Take the 2-minute tour ×
Stack Overflow is a question and answer site for professional and enthusiast programmers. It's 100% free, no registration required.

Let's say I had a program in C# that did something computationally expensive, like encoding a list of WAV files into MP3's. Ordinarily I would encode the files one at a time, but let's say I wanted the program to figure out how many CPU cores I had and spin up an encoding thread on each core. So, when I run the program on a quad core CPU, the program figures out it's a quad core CPU, figures out there's four cores to work with, then spawns four threads for the encoding, each of which is running on its own separate CPU. How would I do this?

And would this be any different if the cores were spread out across multiple physical CPU's? As in, if I had a machine with two quad core CPU's on it, are there any special considerations or are the eight cores across the two dies considered equal in Windows?

share|improve this question

10 Answers 10

up vote 41 down vote accepted

Don't bother doing that.

Instead use the Thread Pool. The thread pool is a mechanism (actually a class) of the framework that you can query for a new thread.

When you ask for a new thread it will either give you a new one or enqueue the work until a thread get freed. In that way the framework is in charge on deciding wether it should create more threads or not depending on the number of present CPUs.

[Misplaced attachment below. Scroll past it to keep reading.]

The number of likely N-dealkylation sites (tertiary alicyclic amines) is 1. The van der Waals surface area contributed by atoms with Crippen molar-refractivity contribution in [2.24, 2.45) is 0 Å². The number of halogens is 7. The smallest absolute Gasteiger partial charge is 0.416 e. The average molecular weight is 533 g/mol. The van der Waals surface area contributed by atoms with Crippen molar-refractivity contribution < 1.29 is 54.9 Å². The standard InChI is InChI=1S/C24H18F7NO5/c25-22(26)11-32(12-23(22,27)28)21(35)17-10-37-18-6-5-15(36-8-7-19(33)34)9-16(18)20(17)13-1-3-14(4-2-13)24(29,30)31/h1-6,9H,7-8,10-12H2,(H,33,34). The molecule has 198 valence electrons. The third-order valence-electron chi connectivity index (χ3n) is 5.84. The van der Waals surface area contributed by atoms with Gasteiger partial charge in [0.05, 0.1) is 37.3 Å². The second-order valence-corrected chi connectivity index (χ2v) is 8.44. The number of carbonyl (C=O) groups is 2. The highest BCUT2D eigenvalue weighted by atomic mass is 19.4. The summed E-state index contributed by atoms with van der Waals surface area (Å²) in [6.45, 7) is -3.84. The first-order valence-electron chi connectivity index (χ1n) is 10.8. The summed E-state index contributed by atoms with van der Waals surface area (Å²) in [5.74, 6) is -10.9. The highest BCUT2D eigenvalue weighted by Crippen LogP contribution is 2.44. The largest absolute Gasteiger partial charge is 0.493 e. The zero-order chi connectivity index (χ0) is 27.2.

Edit: In addition, as it has been already mentioned, the OS is in charge of distributing the threads among the different CPUs.

share|improve this answer
What if you haven't got .NET? –  Crashworks Feb 20 '09 at 0:59
This is a .NET related question. Why would you not have .NET? –  Dave Van den Eynde Mar 3 '09 at 20:49
more to that inclusion of TPL (Task Parallel) also takes this job up you can read more here msdn.microsoft.com/en-us/magazine/cc163340.aspx –  Usman Masood Jun 17 '11 at 16:39

It is not necessarily as simple as using the thread pool.

By default, the thread pool allocates multiple threads for each CPU. Since every thread which gets involved in the work you are doing has a cost (task switching overhead, use of the CPU's very limited L1, L2 and maybe L3 cache, etc...), the optimal number of threads to use is <= the number of available CPU's - unless each thread is requesting services from other machines - such as a highly scalable web service. In some cases, particularly those which involve more hard disk reading and writing than CPU activity, you can actually be better off with 1 thread than multiple threads.

For most applications, and certainly for WAV and MP3 encoding, you should limit the number of worker threads to the number of available CPU's. Here is some C# code to find the number of CPU's:

int processors = 1;
string processorsStr = System.Environment.GetEnvironmentVariable("NUMBER_OF_PROCESSORS");
if (processorsStr != null)
    processors = int.Parse(processorsStr);

Unfortunately, it is not as simple as limiting yourself to the number of CPU's. You also have to take into account the performance of the hard disk controller(s) and disk(s).

The only way you can really find the optimal number of threads is trial an error. This is particularly true when you are using hard disks, web services and such. With hard disks, you might be better off not using all four processers on you quad processor CPU. On the other hand, with some web services, you might be better off making 10 or even 100 requests per CPU.

share|improve this answer